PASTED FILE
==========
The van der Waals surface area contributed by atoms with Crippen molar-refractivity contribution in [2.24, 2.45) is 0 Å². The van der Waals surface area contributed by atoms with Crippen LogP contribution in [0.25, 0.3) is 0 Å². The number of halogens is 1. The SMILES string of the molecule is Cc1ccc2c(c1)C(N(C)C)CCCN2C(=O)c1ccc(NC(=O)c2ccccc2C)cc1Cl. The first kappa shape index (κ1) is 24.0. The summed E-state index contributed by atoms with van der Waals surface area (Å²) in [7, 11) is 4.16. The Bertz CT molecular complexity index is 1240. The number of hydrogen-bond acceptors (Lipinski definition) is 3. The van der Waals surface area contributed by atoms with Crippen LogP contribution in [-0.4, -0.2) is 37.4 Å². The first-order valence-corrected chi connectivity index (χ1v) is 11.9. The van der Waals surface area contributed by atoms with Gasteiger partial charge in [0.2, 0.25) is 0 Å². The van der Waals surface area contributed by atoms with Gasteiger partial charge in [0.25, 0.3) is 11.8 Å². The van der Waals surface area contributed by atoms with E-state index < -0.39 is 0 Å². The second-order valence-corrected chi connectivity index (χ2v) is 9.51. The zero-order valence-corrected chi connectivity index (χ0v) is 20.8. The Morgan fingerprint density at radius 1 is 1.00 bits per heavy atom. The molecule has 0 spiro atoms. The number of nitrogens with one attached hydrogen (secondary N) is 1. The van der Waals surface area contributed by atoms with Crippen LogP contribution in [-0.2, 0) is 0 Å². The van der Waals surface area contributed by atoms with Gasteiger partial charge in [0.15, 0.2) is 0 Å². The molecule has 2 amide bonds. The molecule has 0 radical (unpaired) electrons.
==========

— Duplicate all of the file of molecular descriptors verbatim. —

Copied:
The van der Waals surface area contributed by atoms with Crippen molar-refractivity contribution in [2.24, 2.45) is 0 Å². The van der Waals surface area contributed by atoms with Crippen LogP contribution in [0.25, 0.3) is 0 Å². The number of halogens is 1. The SMILES string of the molecule is Cc1ccc2c(c1)C(N(C)C)CCCN2C(=O)c1ccc(NC(=O)c2ccccc2C)cc1Cl. The first kappa shape index (κ1) is 24.0. The summed E-state index contributed by atoms with van der Waals surface area (Å²) in [7, 11) is 4.16. The Bertz CT molecular complexity index is 1240. The number of hydrogen-bond acceptors (Lipinski definition) is 3. The van der Waals surface area contributed by atoms with Crippen LogP contribution in [-0.4, -0.2) is 37.4 Å². The first-order valence-corrected chi connectivity index (χ1v) is 11.9. The van der Waals surface area contributed by atoms with Gasteiger partial charge in [0.2, 0.25) is 0 Å². The van der Waals surface area contributed by atoms with Gasteiger partial charge in [0.25, 0.3) is 11.8 Å². The van der Waals surface area contributed by atoms with E-state index < -0.39 is 0 Å². The second-order valence-corrected chi connectivity index (χ2v) is 9.51. The zero-order valence-corrected chi connectivity index (χ0v) is 20.8. The Morgan fingerprint density at radius 1 is 1.00 bits per heavy atom. The molecule has 0 spiro atoms. The number of nitrogens with one attached hydrogen (secondary N) is 1. The van der Waals surface area contributed by atoms with Crippen LogP contribution in [-0.2, 0) is 0 Å². The van der Waals surface area contributed by atoms with Gasteiger partial charge in [0.15, 0.2) is 0 Å². The molecule has 2 amide bonds. The molecule has 0 radical (unpaired) electrons.